Edible Phoenix magazine and the ASU School of Nutrition and Health Promotion hosted the official viewing party of the 2012 TEDxManhattan documentary “Changing the Way We Eat” on the Downtown campus Saturday.
“Knowing that an individual experience is backed up by research or other information makes it all that more powerful,” said Pamela Hamilton, the publisher for Edible Phoenix who helped organize the viewing party.
TEDxManhattan brought together speakers with various backgrounds in food and farming to share their insights and expertise to look for new ways to enhance the sustainable food movement.
“The main thing is for consumers to ask questions,” Hamilton said.
The event began with a video clip of 11-year-old Birke Baehr who asked questions about issues impacting the American food system, urging people to know about farms and food.
Speakers emphasized the impact of meat in the human diet and the problems with proper labeling.
Trisha Olson, a dietitian, attended the viewing party to find out how she could bring the sustainability movement to Phoenix and the personal changes she could make to become more sustainable.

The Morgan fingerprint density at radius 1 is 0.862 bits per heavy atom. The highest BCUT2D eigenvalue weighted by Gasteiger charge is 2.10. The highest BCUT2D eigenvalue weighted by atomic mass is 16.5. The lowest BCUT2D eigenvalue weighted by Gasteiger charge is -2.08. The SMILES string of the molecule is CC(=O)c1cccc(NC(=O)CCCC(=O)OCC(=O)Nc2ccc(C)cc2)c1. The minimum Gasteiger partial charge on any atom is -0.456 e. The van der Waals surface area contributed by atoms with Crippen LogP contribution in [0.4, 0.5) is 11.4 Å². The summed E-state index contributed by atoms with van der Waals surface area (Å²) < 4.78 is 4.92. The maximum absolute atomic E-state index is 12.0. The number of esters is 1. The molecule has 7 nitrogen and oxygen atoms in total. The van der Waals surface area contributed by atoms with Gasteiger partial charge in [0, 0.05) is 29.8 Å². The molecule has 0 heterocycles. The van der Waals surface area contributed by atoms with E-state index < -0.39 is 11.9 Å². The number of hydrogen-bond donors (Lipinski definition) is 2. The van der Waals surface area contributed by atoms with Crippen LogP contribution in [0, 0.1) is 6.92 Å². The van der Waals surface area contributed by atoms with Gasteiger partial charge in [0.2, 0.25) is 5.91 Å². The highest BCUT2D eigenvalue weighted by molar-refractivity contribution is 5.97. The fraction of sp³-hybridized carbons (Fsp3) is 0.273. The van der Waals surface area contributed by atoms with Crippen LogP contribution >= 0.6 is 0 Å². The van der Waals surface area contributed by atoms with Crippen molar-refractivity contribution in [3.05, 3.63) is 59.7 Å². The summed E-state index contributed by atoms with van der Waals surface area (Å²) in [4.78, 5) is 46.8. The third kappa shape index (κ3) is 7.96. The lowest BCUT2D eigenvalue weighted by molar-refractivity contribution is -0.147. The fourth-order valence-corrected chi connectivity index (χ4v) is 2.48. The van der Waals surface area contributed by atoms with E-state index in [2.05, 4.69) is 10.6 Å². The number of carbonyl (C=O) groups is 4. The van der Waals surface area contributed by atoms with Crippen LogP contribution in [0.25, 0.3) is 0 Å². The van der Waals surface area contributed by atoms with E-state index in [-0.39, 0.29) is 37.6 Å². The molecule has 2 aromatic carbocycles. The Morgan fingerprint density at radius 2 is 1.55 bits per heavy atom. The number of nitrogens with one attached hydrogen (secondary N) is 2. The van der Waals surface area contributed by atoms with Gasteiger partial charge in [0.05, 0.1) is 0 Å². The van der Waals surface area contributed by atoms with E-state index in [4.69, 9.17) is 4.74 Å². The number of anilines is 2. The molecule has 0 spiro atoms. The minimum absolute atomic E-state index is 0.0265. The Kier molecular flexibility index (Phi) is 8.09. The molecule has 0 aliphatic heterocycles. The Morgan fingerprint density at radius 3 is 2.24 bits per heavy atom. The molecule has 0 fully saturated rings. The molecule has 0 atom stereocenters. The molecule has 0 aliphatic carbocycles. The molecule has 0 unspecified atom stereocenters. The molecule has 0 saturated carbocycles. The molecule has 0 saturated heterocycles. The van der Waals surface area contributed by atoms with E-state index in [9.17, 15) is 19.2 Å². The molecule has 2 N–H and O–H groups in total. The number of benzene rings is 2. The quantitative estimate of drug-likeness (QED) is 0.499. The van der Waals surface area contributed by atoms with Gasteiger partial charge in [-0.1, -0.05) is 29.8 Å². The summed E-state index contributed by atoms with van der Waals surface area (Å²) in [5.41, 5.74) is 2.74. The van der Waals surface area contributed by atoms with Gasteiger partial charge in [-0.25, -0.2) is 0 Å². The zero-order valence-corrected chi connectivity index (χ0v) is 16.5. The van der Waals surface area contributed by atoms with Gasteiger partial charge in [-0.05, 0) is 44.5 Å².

Scientists provided statistics about food quality as well as ways to improve the quality of food through labeling and enhancing farming practices.
“It’s sad to see a grocery store with a gorgeous arrangement of produce and question it,” dietician Vivian Mueller said at the viewing party.
Dr. David Wallinga, Senior Advisor in Science, Food and Health at the Institute for Agriculture and Trade Policy in Minn., presented the issue of how the current food system squanders antibiotics by relying on industries rather than local farms for their meat.
Dawn Cole, a global health major at ASU, said that she had heard most of the issues with farming and food before, but wanted to become more conscious of the social effects.
“We forget that we’re fighting for animal welfare, but not necessarily for farmer welfare,” Cole said. “It’s easy to forget that most people don’t have access to this information.”
Steve Ritz, a high school teacher who works with his students to create edible wall gardens in the city, presented his innovation through pictures, showing that, by engaging in sustainable practices, there can be reform.
Ritz said that reform starts first with the pockets, then the heart and then the mind.
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